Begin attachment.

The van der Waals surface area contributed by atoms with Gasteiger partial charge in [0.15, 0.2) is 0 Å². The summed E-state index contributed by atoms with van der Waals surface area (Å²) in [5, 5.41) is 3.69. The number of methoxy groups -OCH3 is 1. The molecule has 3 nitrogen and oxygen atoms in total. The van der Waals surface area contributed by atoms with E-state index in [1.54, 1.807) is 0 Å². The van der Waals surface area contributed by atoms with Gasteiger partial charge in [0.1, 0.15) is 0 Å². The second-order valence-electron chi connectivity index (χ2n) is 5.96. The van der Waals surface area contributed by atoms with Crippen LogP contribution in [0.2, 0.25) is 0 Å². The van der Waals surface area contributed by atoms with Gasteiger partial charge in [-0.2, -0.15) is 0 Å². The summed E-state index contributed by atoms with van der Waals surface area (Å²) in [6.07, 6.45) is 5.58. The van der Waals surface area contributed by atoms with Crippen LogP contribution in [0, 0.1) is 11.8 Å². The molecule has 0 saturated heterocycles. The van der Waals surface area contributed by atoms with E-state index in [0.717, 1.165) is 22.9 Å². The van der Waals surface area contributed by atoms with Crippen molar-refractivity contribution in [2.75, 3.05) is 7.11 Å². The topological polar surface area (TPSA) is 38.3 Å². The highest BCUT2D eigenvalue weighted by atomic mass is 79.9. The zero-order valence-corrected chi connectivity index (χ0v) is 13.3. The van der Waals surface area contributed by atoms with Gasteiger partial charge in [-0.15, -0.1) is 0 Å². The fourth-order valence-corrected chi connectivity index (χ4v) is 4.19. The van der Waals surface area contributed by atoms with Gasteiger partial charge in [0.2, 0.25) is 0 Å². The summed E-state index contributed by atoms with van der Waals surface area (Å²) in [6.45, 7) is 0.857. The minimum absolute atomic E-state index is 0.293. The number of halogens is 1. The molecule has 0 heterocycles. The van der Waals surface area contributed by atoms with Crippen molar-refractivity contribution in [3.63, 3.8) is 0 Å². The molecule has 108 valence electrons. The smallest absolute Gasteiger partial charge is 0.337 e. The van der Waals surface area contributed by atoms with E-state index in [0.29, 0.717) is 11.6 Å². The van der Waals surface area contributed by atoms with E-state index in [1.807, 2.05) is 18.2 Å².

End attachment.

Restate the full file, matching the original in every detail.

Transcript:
The van der Waals surface area contributed by atoms with Gasteiger partial charge in [0.15, 0.2) is 0 Å². The summed E-state index contributed by atoms with van der Waals surface area (Å²) in [5, 5.41) is 3.69. The number of methoxy groups -OCH3 is 1. The molecule has 3 nitrogen and oxygen atoms in total. The van der Waals surface area contributed by atoms with E-state index in [1.54, 1.807) is 0 Å². The van der Waals surface area contributed by atoms with Gasteiger partial charge in [0.1, 0.15) is 0 Å². The second-order valence-electron chi connectivity index (χ2n) is 5.96. The van der Waals surface area contributed by atoms with Crippen LogP contribution in [0.2, 0.25) is 0 Å². The van der Waals surface area contributed by atoms with Gasteiger partial charge in [-0.2, -0.15) is 0 Å². The summed E-state index contributed by atoms with van der Waals surface area (Å²) in [6.07, 6.45) is 5.58. The van der Waals surface area contributed by atoms with Crippen LogP contribution in [0, 0.1) is 11.8 Å². The molecule has 0 saturated heterocycles. The van der Waals surface area contributed by atoms with E-state index in [0.717, 1.165) is 22.9 Å². The van der Waals surface area contributed by atoms with Crippen molar-refractivity contribution in [2.75, 3.05) is 7.11 Å². The topological polar surface area (TPSA) is 38.3 Å². The highest BCUT2D eigenvalue weighted by atomic mass is 79.9. The zero-order valence-corrected chi connectivity index (χ0v) is 13.3. The van der Waals surface area contributed by atoms with Gasteiger partial charge in [-0.15, -0.1) is 0 Å². The fourth-order valence-corrected chi connectivity index (χ4v) is 4.19. The van der Waals surface area contributed by atoms with Gasteiger partial charge in [0.2, 0.25) is 0 Å². The summed E-state index contributed by atoms with van der Waals surface area (Å²) in [6.45, 7) is 0.857. The minimum absolute atomic E-state index is 0.293. The number of halogens is 1. The molecule has 0 heterocycles. The van der Waals surface area contributed by atoms with Crippen molar-refractivity contribution in [3.63, 3.8) is 0 Å². The molecule has 108 valence electrons. The smallest absolute Gasteiger partial charge is 0.337 e. The van der Waals surface area contributed by atoms with E-state index in [0.29, 0.717) is 11.6 Å². The van der Waals surface area contributed by atoms with E-state index in [1.807, 2.05) is 18.2 Å².